In terms of management, Lockdown's user interface is the best of the products tested, combining graphics and a workflow very effectively. While it does not contain a specific portal, the initial logon window defaults to the report section. This provides an online version of the Executive Summary, which contains an overview of scan results and trending information.

For business impact analysis, the system provides a rating number based on scan results. You can assign critical values to specific systems, which then will be weighted more heavily when calculating the overall rating.

Lockdown's vulnerability notification capability was excellent and lets administrators define policies that trigger alerts. You can configure a policy that sends a page or SNMP trap and opens a ticket if a specific port was opened on a system.

Other unique lockdown features are the ability to encrypt e-mail that has account information using gpg and the ability to authenticate users against a corporate Lightweight Directory Access Protocol directory.

For remediation, it provides an excellent breakdown of problem, solution and resolution for identified vulnerabilities, including Common Vulnerabilities and Exposures numbers and links to related security advisories or remediation steps.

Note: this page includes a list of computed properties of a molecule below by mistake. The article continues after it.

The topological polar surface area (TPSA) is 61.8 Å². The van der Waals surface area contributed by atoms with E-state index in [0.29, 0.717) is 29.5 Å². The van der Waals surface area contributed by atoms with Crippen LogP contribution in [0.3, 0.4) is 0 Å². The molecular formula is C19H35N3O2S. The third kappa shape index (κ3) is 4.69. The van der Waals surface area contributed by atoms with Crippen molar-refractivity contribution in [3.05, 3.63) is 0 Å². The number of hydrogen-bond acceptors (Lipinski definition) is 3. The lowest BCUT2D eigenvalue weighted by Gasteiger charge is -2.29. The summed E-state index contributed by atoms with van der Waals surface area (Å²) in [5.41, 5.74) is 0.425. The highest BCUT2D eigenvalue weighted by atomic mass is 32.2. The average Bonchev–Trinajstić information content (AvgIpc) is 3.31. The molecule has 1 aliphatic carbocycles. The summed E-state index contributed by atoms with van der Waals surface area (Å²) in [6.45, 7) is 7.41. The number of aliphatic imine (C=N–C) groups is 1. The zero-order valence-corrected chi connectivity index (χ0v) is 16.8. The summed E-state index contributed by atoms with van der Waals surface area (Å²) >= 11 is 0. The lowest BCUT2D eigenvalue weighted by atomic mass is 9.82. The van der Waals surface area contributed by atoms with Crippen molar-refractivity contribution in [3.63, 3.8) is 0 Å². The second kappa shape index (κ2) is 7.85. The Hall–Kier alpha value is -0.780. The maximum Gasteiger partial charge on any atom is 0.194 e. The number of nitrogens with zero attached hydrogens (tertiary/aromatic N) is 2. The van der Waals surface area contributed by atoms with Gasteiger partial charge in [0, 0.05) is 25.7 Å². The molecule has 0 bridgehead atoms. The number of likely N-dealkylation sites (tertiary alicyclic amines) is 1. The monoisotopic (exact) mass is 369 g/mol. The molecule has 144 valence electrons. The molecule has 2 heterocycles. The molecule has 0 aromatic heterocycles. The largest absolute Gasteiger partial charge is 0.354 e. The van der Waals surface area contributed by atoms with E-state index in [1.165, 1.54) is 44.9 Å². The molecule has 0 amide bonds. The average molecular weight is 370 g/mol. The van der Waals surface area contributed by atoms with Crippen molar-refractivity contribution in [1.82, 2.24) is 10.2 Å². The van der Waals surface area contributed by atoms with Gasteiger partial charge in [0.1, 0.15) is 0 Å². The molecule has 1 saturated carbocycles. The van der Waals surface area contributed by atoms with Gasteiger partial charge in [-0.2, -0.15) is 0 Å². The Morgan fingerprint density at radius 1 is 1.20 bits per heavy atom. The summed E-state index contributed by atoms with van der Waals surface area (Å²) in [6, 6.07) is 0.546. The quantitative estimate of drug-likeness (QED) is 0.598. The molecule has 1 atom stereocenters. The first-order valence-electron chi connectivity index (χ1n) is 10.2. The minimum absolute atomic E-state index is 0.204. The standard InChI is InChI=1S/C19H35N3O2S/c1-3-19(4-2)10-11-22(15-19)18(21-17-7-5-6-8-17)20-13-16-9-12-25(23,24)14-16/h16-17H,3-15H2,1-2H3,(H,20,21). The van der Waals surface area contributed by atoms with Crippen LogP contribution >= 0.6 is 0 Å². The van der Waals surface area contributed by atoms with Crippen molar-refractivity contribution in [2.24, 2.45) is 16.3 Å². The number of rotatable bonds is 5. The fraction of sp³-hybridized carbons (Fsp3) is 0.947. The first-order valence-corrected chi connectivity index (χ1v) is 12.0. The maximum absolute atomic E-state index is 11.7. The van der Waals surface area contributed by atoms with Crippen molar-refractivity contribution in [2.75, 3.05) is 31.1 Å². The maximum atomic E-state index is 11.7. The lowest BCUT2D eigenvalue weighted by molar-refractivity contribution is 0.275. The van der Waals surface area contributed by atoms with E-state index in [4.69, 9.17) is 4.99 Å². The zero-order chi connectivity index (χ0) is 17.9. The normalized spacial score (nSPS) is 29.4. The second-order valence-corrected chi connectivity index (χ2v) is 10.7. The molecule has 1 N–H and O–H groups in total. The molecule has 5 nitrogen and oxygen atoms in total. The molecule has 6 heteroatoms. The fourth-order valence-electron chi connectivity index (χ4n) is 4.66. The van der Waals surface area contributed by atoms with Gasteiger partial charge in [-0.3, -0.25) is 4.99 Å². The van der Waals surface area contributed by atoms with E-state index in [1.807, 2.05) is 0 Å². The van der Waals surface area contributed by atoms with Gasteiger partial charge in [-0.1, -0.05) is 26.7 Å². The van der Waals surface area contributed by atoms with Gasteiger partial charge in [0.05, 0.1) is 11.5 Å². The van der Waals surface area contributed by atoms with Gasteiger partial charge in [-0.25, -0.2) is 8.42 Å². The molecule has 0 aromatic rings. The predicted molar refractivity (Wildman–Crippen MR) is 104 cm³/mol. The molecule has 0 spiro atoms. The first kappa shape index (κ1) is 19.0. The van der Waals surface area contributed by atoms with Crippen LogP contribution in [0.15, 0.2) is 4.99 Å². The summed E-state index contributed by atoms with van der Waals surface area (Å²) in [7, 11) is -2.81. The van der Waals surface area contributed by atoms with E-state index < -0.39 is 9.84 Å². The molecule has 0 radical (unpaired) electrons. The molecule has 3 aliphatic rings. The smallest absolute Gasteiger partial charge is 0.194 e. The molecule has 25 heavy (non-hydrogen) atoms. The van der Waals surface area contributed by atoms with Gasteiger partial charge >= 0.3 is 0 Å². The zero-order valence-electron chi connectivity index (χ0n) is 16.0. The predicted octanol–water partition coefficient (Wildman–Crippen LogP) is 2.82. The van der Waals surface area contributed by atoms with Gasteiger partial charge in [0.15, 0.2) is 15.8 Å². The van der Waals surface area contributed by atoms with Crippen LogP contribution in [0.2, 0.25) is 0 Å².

StillSecure VAM 4.0

StillSecure's VAM was a solid performer in both scanning and management. Setting up VAM on the vendor-supplied server was simple. The software automatically installed on the system from a CD when it booted up.

StillSecure's user interface is not intuitive and is difficult to navigate. The screen is often cluttered, making it difficult to identify specific information or tasks.

However, StillSecure performed fairly well in scan tests. In terms of operating system identification, it only missed a few of the network devices, such as the NetScreen-100 and the Cisco VPN Concentrator. It incorrectly identified the wireless access point as an ATM switch.

It performed well on scan impact analysis, providing no noticeable issues.

The scan report provides a generic list of vulnerability titles that you can drill down into for more details, although report navigation is a bit cumbersome.

VAM includes a robust ticketing system for tracking vulnerabilities, but it doesn't provide any business impact analysis functionality.

Reporting functionality in StillSecure is functional and offers some trending and executive report facilities. But it doesn't provide all the flexibility in other products.

Tenable Lightning 2.5, NeVo 2.0 and Nessus 2.0

The primary author of Nessus founded Tenable, so it's no surprise that Tenable's suite of products taps deeply into the Nessus base code to yield some unique features, such as Unix authentication for local vulnerability checks.